12 March 2013

Difficulty Verus Time Spent Playing

I saw this chart and immediately fell in love. Especially since it applies directly to pen-and-paper game design, too. It should be obvious, but in case you've had a long day:

Time Spent Playing is the time you spend actually playing the game. Not looking up rules or creating characters or rolling stacks of dice, or arguing about said rules, but the part that you actually can recognize as play. The part with the real conflict, where there is something to gain and something to lose. A roleplaying game where you spend most of the time playing is probably fairly light, like Risus. A roleplaying game where you spend less time playing is something fairly complex, like 3rd edition D&D (especially at higher levels).

The difficulty you can think of as complexity, if you like, because in this case it's how hard it is to "grok." In other words, how much mental effort you're using to keep the game moving. This one's pretty easy. A low-difficulty game is something where you can keep all of the information in your head at once and there's probably just the one die roll; something like Microlite 20. A high-difficulty game is where you have a lot of stats and backgrounds and lots of different dice rolls; something like GURPS, say. Or FATAL, not that anybody actually plays that.

The fun thing about it is that there's a really wide arrow in the middle that shows you that there's probably a good mix in there that makes it fit. If you have a very complex game with lots of stats, it either needs to be all up-front (so you can actually play now that you've got the complexity out of the way) or be spread out so that the game tends to progress in little bursts. You'll notice that's about true- a game like Warhammer 40k has a lot of setup and preparation and rules to memorize, but once you know them, you can play almost without referencing anything. D&D is pretty freeform except for the parts that matter to the edition you're playing (earlier editions care more about equipment, treasure, and exploring; later editions about character generation and combat), and so you play in little spurts. You find treasure, roll it up, haul it around, then go back into the dungeon, maybe fight a thing.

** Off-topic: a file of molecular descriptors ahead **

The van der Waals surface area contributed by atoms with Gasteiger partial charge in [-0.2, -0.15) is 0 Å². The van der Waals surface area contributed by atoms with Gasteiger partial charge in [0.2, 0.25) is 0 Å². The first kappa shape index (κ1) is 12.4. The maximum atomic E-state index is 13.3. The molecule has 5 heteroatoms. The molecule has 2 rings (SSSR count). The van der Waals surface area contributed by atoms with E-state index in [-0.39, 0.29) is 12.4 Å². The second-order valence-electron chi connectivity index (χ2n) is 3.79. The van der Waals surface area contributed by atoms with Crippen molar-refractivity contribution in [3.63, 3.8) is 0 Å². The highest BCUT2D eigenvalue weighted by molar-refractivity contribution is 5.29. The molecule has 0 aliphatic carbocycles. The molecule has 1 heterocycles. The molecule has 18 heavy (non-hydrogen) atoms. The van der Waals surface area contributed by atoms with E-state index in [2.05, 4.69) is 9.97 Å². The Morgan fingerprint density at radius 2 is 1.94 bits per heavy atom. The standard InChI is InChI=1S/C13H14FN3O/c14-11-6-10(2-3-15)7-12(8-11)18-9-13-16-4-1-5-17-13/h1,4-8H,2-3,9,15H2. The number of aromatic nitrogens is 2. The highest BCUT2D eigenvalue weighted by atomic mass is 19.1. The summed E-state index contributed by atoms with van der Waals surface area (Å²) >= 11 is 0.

If you have a light game, it's in your best interest to keep it moving, because nobody wants to play a grindy, highly diced game of Risus for the same reason nobody over a certain age wants to play Sorry!(tm) or Candy Land. There are hardly any mechanics, after all, which means that if you strip away the "imagining things are happening while hanging out with friends" part there's really not a very compelling game.

I wrote more about this than I had intended, but I like the chart. It's probably possible to mark yourself on there. Doubly so if you assume that there are games that you can peg there definitively, and then draw where you'd be around it. I bet that your favorite games all cluster around themselves. I bet that if you include your house rules and how you played it (versus how it's written) it'd cluster even more tightly.

No comments:

Post a Comment